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Letter To The Editor By Brad Linzy: How To “Fight the Blight” And Spend Nothing Doing It


FREE_HOUSELetter To The Editor by Brad Linzy

Over the past couple days I have been watching all the attention that’s being paid to the issues of blight in Evansville. As we’ve heard many times, Evansville has as many as 10,000 homes in a blighted or dilapidated state many might consider beyond the point of refurbishment. This has led to a debate about what the City of Evansville should do about those properties under its ownership that fall within this category.

The overwhelming consensus seems to center around spending taxpayer dollars to tear down these structures on a case by case basis. While some have vocally disagreed with this approach, few if any solutions have been forthcoming.

There may be a way to satisfy both sides of this debate. I believe we can save the taxpayer from the burden of paying to tear down blighted homes while at the same time fighting the blight.

I propose the creation of a special program under which qualified people could receive a FREE HOME under a contractual proviso that obligates them to either fix all code violations within a set timeframe or tear down any structure on the property and resowing it with grass until it can be redeveloped. If the recipient chooses to fix the home, the city wins. If they choose to tear down the home and rebuild or sell the lot, the city wins. Either way, the city wins, taxpayers win, and the recipients of a FREE HOME win.

This is actually not a revolutionary idea. Many states, including Massachusetts, Maryland, Delaware, and Connecticut, as well as selected municipalities nationwide already use public private partner arrangements to put curators into historic homes at $0 rent. [1]

These arrangements ensure empty homes become inhabited by quality caretakers who will reverse the blighted conditions of the property.

Other programs across the country sell homes for a ridiculously low price, such as $1, to the applicants with the best plans for renovation. Under this scheme, a board is elected or appointed to oversee the application process and decide who gets which properties. [2]

The point is, there are creative ways to solve the problems with which we are faced as a community that do not involve spending more money we do not have. I urge all local “fight the blight” activists and politicians to begin thinking laterally and championing solutions that kill multiple birds with the same intelligently cast stone, which move us in a direction of fiscal responsibility, in short, which actually make the most sense. For Evansville, that will mean solutions which consume as few of our tax dollars as humanly possible while solving a pressing problem such as blight.

Can anyone say “FREE HOMES”?

1. http://www.dailymail.co.uk/news/article-2149683/States-away-historic-homes-FREE–crumbling-buildings-cost-thousands-repair.html
2. http://realestate.aol.com/blog/2013/07/03/cities-abandoned-home-giveaways/



  1. Tom Barnett had an idea about 5 years ago to help pay for demolition that was needed. He realized that may of the houses in Evansville that are financially not feasible to repair contain some elements of premium scrap value. These items included hardwood moldings, vintage light fixtures, stained glass windows, etc.

    He advocated parting out such things to raise money to pay for demolitions. I always thought that was a good idea.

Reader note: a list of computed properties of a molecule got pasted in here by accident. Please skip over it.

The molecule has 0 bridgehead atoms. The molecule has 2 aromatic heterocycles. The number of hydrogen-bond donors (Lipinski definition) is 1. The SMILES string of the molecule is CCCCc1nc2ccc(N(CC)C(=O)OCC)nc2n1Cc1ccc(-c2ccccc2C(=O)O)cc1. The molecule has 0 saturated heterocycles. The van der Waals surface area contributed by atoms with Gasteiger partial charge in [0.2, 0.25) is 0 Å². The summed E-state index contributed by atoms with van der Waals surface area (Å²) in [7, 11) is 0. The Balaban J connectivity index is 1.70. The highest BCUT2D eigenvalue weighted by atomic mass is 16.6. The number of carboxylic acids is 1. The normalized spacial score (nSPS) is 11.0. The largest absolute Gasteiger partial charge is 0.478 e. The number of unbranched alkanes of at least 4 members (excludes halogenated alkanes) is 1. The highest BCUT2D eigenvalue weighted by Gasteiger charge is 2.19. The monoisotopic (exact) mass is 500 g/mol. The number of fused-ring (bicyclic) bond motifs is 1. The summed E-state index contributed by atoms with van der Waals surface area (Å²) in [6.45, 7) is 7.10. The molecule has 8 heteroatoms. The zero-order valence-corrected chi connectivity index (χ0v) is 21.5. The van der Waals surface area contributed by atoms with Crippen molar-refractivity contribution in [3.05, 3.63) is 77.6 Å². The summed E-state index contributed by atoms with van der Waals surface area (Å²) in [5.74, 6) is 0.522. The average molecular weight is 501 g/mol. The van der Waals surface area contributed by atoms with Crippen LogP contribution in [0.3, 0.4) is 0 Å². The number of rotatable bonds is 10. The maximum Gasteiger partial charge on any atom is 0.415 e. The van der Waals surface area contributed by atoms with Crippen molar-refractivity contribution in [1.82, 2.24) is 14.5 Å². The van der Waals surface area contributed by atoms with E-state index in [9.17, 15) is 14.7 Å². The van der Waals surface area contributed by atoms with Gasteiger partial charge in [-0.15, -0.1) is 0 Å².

• That is a good idea. I wonder what the breakeven would be to cover the cost of recovery & resale/recycle? I’m sure that it would not be enough to cover the entire demolition, but if it would yield any profit it would be some savings on the demolition.

    • Not a bad idea, but why not give the homes away and give the new owner salvage rights? If they choose to demolish, it could help offset costs and pad profits.

      • That could work well too. It may be the cheapest way to get the demolition done. They sort of did that with Roberts and the Executive Inn by giving the demolition company scrap privileges.

        • Yep. The idea is to create an economy around the demolitions. The scrap, coupled with the lot values, could be lucrative to development companies, and in cases where houses are salvageable…it’s hard to argue with the upside potential of a free house. They could be lived in or refurbished and flipped or rented out. In every case, everybody wins.

          • Actually, I’ll modify this slightly… Not everyone will win. The only “losers” would be those with current holdings in rental property and real estate, who would see a “FREE HOUSE” scheme as competition. These people will be lobbying for demolition only schemes, even if that punishes the taxpayer and forces an inferior solution.

            Usually, inferior solutions have a business lobby somewhere pushing them. We often mistake cronyism for incompetence or lack of imagination.

        • What ever is planned there keeping the municipal funding sourcing out of the recovery operation would be advised in your area. Well advised, considering the ongoing, and latest developments with federally required regulatory issues there.
          Some of the before mention items are pretty much regulated out of recycling processes due the environmental impact of recovery and resale grandfathering issues.

          You cannot re-purpose hazardous waste,or electrical fixtures or water resource fixtures that don’t bone up to present codes and safety directives. Recovery operations based in those type of work sites are standardized as well.

          Look at the big picture,the core issue is municipal funding sustainability.
          Let “FAIR,and OPEN”, privately funded bidding take care of the rough stuff,the end result will be more acceptable and more worthy of being moved forward.
          I have planned these types of licensed section projects,done with the right control drivers they can be very effective.
          “Staged incremental district impacting” controls the “process evolution” throughout the overall structured plan implementation.
          Keeping it a learning process leaves the plan envelop open for adjustment forward.

          This process is very easily adapted into standing community organizations,such as church or other chartered non profits With the proper coaching can also be very cost effective.

          The re-purposed property then becomes the equity of the said organization reinventing the project design application and resourcing thereof.
          (Shared community value) funds revitalization through social-ethical community driven re-purposing.